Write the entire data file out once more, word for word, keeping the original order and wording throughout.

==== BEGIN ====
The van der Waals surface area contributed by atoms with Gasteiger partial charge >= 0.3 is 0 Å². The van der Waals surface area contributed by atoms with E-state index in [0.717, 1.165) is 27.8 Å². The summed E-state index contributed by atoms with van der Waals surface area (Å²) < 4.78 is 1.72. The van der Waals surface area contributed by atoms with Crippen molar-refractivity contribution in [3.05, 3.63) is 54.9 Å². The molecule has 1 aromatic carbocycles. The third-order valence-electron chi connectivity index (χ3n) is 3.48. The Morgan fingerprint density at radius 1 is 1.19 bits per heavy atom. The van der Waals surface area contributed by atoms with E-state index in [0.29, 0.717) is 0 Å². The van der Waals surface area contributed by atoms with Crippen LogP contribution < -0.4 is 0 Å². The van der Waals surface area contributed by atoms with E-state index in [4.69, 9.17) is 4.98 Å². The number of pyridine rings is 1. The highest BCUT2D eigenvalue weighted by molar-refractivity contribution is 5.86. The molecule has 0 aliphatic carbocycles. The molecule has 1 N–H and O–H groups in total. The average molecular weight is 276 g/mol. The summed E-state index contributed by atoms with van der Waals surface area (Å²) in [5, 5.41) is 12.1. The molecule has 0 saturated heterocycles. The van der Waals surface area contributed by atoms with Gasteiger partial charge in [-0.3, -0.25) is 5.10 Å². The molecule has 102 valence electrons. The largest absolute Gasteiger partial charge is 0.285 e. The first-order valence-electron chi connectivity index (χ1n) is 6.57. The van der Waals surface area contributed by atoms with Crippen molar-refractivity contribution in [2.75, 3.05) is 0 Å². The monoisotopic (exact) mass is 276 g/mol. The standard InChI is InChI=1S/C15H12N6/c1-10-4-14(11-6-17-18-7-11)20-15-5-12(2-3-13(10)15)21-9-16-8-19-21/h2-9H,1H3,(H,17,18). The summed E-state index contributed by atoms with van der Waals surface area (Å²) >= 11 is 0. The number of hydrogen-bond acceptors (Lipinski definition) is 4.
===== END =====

The van der Waals surface area contributed by atoms with Gasteiger partial charge >= 0.3 is 0 Å². The van der Waals surface area contributed by atoms with E-state index in [0.717, 1.165) is 27.8 Å². The summed E-state index contributed by atoms with van der Waals surface area (Å²) < 4.78 is 1.72. The van der Waals surface area contributed by atoms with Crippen molar-refractivity contribution in [3.05, 3.63) is 54.9 Å². The molecule has 1 aromatic carbocycles. The third-order valence-electron chi connectivity index (χ3n) is 3.48. The Morgan fingerprint density at radius 1 is 1.19 bits per heavy atom. The van der Waals surface area contributed by atoms with E-state index in [0.29, 0.717) is 0 Å². The van der Waals surface area contributed by atoms with Crippen LogP contribution < -0.4 is 0 Å². The van der Waals surface area contributed by atoms with E-state index in [4.69, 9.17) is 4.98 Å². The number of pyridine rings is 1. The highest BCUT2D eigenvalue weighted by molar-refractivity contribution is 5.86. The molecule has 0 aliphatic carbocycles. The molecule has 1 N–H and O–H groups in total. The average molecular weight is 276 g/mol. The summed E-state index contributed by atoms with van der Waals surface area (Å²) in [5, 5.41) is 12.1. The molecule has 0 saturated heterocycles. The van der Waals surface area contributed by atoms with Gasteiger partial charge in [-0.3, -0.25) is 5.10 Å². The molecule has 102 valence electrons. The largest absolute Gasteiger partial charge is 0.285 e. The first-order valence-electron chi connectivity index (χ1n) is 6.57. The van der Waals surface area contributed by atoms with Crippen molar-refractivity contribution in [2.75, 3.05) is 0 Å². The monoisotopic (exact) mass is 276 g/mol. The standard InChI is InChI=1S/C15H12N6/c1-10-4-14(11-6-17-18-7-11)20-15-5-12(2-3-13(10)15)21-9-16-8-19-21/h2-9H,1H3,(H,17,18). The summed E-state index contributed by atoms with van der Waals surface area (Å²) >= 11 is 0. The number of hydrogen-bond acceptors (Lipinski definition) is 4.